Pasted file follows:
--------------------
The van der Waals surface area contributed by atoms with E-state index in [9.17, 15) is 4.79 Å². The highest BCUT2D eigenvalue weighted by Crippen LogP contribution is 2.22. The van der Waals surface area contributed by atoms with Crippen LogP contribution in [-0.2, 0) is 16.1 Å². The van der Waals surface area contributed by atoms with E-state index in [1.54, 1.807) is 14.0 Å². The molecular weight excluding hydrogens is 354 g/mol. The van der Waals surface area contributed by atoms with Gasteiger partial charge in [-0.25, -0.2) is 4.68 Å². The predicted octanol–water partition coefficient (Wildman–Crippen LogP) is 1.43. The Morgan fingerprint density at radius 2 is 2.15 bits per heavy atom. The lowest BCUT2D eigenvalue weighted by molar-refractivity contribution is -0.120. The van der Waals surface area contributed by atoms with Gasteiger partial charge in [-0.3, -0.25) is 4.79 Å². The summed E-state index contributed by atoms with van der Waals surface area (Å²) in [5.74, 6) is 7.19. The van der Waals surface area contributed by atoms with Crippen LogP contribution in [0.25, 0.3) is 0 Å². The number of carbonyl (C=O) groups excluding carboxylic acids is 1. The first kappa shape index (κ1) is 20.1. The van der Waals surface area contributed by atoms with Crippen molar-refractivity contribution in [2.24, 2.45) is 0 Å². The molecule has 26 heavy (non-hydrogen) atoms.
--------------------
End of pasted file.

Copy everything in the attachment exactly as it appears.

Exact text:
The van der Waals surface area contributed by atoms with E-state index in [9.17, 15) is 4.79 Å². The highest BCUT2D eigenvalue weighted by Crippen LogP contribution is 2.22. The van der Waals surface area contributed by atoms with Crippen LogP contribution in [-0.2, 0) is 16.1 Å². The van der Waals surface area contributed by atoms with E-state index in [1.54, 1.807) is 14.0 Å². The molecular weight excluding hydrogens is 354 g/mol. The van der Waals surface area contributed by atoms with Gasteiger partial charge in [-0.25, -0.2) is 4.68 Å². The predicted octanol–water partition coefficient (Wildman–Crippen LogP) is 1.43. The Morgan fingerprint density at radius 2 is 2.15 bits per heavy atom. The lowest BCUT2D eigenvalue weighted by molar-refractivity contribution is -0.120. The van der Waals surface area contributed by atoms with Gasteiger partial charge in [-0.3, -0.25) is 4.79 Å². The summed E-state index contributed by atoms with van der Waals surface area (Å²) in [5.74, 6) is 7.19. The van der Waals surface area contributed by atoms with Crippen LogP contribution in [0.25, 0.3) is 0 Å². The number of carbonyl (C=O) groups excluding carboxylic acids is 1. The first kappa shape index (κ1) is 20.1. The van der Waals surface area contributed by atoms with Crippen molar-refractivity contribution in [2.24, 2.45) is 0 Å². The molecule has 26 heavy (non-hydrogen) atoms.